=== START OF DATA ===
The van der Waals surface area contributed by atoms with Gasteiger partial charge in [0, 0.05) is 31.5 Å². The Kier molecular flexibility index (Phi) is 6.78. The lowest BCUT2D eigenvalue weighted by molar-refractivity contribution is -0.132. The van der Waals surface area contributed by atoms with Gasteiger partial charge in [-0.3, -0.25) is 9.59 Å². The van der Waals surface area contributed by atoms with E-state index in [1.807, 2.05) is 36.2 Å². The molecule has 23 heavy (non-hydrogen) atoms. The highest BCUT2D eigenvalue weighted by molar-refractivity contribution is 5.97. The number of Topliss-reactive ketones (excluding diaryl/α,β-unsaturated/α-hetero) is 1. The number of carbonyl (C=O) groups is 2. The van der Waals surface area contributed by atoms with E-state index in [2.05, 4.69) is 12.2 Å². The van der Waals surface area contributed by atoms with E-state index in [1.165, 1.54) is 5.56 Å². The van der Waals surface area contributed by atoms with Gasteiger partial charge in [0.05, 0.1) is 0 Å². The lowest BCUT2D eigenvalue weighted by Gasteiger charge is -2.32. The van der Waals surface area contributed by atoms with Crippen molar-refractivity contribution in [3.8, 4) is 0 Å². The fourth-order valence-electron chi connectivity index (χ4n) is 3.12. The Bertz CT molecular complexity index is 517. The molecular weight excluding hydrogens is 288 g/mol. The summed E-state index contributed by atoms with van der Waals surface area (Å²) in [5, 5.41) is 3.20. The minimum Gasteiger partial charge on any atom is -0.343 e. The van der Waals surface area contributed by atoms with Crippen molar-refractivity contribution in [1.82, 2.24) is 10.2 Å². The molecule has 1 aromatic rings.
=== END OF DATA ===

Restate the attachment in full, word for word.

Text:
The van der Waals surface area contributed by atoms with Gasteiger partial charge in [0, 0.05) is 31.5 Å². The Kier molecular flexibility index (Phi) is 6.78. The lowest BCUT2D eigenvalue weighted by molar-refractivity contribution is -0.132. The van der Waals surface area contributed by atoms with Gasteiger partial charge in [-0.3, -0.25) is 9.59 Å². The van der Waals surface area contributed by atoms with E-state index in [1.807, 2.05) is 36.2 Å². The molecule has 23 heavy (non-hydrogen) atoms. The highest BCUT2D eigenvalue weighted by molar-refractivity contribution is 5.97. The number of Topliss-reactive ketones (excluding diaryl/α,β-unsaturated/α-hetero) is 1. The number of carbonyl (C=O) groups is 2. The van der Waals surface area contributed by atoms with E-state index in [2.05, 4.69) is 12.2 Å². The van der Waals surface area contributed by atoms with E-state index in [1.165, 1.54) is 5.56 Å². The van der Waals surface area contributed by atoms with Gasteiger partial charge in [0.05, 0.1) is 0 Å². The lowest BCUT2D eigenvalue weighted by Gasteiger charge is -2.32. The van der Waals surface area contributed by atoms with Crippen molar-refractivity contribution in [3.8, 4) is 0 Å². The fourth-order valence-electron chi connectivity index (χ4n) is 3.12. The Bertz CT molecular complexity index is 517. The molecular weight excluding hydrogens is 288 g/mol. The summed E-state index contributed by atoms with van der Waals surface area (Å²) in [5, 5.41) is 3.20. The minimum Gasteiger partial charge on any atom is -0.343 e. The van der Waals surface area contributed by atoms with Crippen molar-refractivity contribution in [1.82, 2.24) is 10.2 Å². The molecule has 1 aromatic rings.